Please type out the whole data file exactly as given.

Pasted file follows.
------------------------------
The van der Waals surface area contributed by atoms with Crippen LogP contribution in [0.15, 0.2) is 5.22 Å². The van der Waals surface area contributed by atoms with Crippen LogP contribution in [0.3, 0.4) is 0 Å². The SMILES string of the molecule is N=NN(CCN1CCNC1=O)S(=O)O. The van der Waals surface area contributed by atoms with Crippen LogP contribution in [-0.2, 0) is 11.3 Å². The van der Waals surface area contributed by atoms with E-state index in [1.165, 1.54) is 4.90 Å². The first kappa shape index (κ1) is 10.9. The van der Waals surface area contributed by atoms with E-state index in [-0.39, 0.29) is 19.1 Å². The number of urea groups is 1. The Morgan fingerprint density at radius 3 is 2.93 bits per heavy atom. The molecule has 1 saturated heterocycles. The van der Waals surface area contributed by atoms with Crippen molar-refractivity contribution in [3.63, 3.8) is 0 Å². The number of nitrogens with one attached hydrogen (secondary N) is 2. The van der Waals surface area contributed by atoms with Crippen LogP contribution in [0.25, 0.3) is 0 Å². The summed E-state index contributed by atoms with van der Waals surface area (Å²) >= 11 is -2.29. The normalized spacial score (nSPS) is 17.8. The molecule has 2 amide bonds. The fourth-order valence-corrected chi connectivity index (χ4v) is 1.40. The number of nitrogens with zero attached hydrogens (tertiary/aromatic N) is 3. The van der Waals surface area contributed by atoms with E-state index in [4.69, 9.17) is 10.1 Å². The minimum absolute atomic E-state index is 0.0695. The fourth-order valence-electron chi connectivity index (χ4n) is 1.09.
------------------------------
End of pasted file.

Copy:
The van der Waals surface area contributed by atoms with Crippen LogP contribution in [0.15, 0.2) is 5.22 Å². The van der Waals surface area contributed by atoms with Crippen LogP contribution in [0.3, 0.4) is 0 Å². The SMILES string of the molecule is N=NN(CCN1CCNC1=O)S(=O)O. The van der Waals surface area contributed by atoms with Crippen LogP contribution in [-0.2, 0) is 11.3 Å². The van der Waals surface area contributed by atoms with E-state index in [1.165, 1.54) is 4.90 Å². The first kappa shape index (κ1) is 10.9. The van der Waals surface area contributed by atoms with E-state index in [-0.39, 0.29) is 19.1 Å². The number of urea groups is 1. The Morgan fingerprint density at radius 3 is 2.93 bits per heavy atom. The molecule has 1 saturated heterocycles. The van der Waals surface area contributed by atoms with Crippen molar-refractivity contribution in [3.63, 3.8) is 0 Å². The number of nitrogens with one attached hydrogen (secondary N) is 2. The van der Waals surface area contributed by atoms with Crippen LogP contribution in [0.25, 0.3) is 0 Å². The summed E-state index contributed by atoms with van der Waals surface area (Å²) >= 11 is -2.29. The normalized spacial score (nSPS) is 17.8. The molecule has 2 amide bonds. The fourth-order valence-corrected chi connectivity index (χ4v) is 1.40. The number of nitrogens with zero attached hydrogens (tertiary/aromatic N) is 3. The van der Waals surface area contributed by atoms with E-state index in [4.69, 9.17) is 10.1 Å². The minimum absolute atomic E-state index is 0.0695. The fourth-order valence-electron chi connectivity index (χ4n) is 1.09.